Joe_Namath_Effect_Lewis_Little_illustration.jpg
Joe Namath is riding in a convertible. He throws a pass directly to the side of the moving car. Relative to Mr. Namath, the car is, of course, not moving. Relative to the car—and because, being Joe Namath, the pass will be a perfect spiral—the football moves as shown in the left-hand portion of Figure 10.3. The oval-shaped football “points” directly along the line of motion of the football itself ....
Joe_Namath_Effect_Lewis_Little_illustration.jpg (10.04 KiB) Viewed 145927 times


Lewis Little wrote:[In reply to Bill/kt4ye @ viewtopic.php?f=6&t=8#p16 ]

This is not so much a causal law as a "rule-of-thumb" that can be used to determine the direction of induced changes to currents.


Actually, none of the basic laws of EM (and gravitation) seem to be "causal" laws. This is because the basic concept of causality is that a cause *must* precede the effect. A casual examination of our basic laws, such as Maxwell's Equations, shows that these are descriptive; not causal. Ignoring this basic concept has led to such silliness as E causes H and vice versa.

Independently, both Panofsky and Jefimenko determined that E and H both have common causes: charges and the flow of charges.

Lewis Little wrote:[In reply to Bill/kt4ye @ viewtopic.php?f=6&t=8#p16 ]

The physical laws involved remain those of electromagnetic theory. TEW reproduces those laws, and hence also Lenz's law.


This seems to be a slippery slope, since so much of electromagneic theory seems to be riddled with little holes. Benj has already pointed out a few. To say that TEW "reproduces" those laws seems to imply that TEW also replicates the flaws!

BTW, Prodos asked in a footnote about Jefimenko. The primary book of interest is "Causality, Electromagnetic Induction and Gravitation." In this, he notes the non-causal nature of Maxwell's Equations, derives a new set of Causal Equations based on Maxwell, and analyzes the impact of these new equations on EM theory. It is a "must read" for anyone concerned with the integrity of todays EM theory.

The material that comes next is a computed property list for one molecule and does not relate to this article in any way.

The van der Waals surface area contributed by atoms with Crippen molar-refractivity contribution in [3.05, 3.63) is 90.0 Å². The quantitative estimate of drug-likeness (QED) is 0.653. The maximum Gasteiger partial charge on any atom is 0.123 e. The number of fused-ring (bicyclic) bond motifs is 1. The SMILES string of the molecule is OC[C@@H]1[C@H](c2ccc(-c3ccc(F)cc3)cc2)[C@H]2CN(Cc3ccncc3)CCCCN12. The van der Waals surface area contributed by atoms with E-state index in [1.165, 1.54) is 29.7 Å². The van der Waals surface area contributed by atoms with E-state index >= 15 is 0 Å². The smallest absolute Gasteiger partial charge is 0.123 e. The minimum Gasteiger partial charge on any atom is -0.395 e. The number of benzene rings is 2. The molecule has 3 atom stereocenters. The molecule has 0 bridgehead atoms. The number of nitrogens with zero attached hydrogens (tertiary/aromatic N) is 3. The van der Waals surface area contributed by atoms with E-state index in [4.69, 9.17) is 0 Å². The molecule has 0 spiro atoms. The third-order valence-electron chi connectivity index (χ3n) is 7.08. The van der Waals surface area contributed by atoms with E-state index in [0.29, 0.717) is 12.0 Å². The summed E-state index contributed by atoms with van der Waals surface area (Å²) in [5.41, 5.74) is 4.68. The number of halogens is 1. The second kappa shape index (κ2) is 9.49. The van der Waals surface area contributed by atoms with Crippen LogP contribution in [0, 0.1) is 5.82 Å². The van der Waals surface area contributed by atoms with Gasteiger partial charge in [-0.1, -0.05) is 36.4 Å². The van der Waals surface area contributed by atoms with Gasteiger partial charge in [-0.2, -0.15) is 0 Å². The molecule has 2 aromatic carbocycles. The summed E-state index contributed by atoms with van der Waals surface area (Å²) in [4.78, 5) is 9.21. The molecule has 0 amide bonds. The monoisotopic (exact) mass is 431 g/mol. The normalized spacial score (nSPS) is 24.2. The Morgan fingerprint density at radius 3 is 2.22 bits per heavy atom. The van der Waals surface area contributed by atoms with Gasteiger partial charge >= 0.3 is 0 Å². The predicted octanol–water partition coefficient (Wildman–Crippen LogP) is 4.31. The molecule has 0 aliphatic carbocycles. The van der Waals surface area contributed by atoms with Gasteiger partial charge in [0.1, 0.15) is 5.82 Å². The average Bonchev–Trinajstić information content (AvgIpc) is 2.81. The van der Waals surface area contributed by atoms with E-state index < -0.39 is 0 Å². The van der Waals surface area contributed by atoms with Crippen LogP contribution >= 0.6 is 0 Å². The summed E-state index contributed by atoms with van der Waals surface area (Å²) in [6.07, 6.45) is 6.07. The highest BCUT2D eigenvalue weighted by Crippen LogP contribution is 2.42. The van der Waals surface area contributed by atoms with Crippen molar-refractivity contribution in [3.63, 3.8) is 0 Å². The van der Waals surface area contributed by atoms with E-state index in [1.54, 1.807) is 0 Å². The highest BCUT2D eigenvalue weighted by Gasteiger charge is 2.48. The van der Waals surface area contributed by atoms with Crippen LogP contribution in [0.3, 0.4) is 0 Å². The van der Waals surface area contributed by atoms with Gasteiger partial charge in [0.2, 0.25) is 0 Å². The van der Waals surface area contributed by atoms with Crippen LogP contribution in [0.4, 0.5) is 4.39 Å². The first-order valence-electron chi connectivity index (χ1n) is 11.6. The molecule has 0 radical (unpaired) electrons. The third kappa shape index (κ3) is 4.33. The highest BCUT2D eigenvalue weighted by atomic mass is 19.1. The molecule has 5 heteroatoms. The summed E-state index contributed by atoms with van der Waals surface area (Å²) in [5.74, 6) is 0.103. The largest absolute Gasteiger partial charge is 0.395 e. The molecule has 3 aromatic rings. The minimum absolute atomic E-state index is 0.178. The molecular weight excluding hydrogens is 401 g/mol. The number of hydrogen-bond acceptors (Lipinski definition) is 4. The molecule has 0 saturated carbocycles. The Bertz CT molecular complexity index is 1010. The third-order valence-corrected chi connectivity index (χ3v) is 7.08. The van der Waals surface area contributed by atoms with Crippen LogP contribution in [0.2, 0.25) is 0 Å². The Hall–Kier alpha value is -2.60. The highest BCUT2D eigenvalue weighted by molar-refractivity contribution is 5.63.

[Prodos: Thanks for that reference.]

All the best,

Bill


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Diagram and excerpt from TEW book added.

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Re: Understanding Vectons

Postby Benj » Tue May 19, 2009 1:12 am

It appears that some of my comments have not been particularly clear in regard to Vectons.

So I wish to add a few points.

1. EM theory is a continuous theory while reality at the fundamental (quantum) level appears to not be continuous. Therefore Field theory is an approximate model to reality which only retains validity when there are sufficient numbers of quanta of various types to insure a reasonable approximation to a continuous field.

2. I find the Vecton concept particularly odd in that it appears to not have any model for it that makes physical sense. I'm not saying that it is required to have one, but the idea of constantly emitted particles with "explosives" that give impulses in directions other than that of momentum seems to need more explanation and modeling.


TEW book, Section 10.3, page 110: (emphasis added)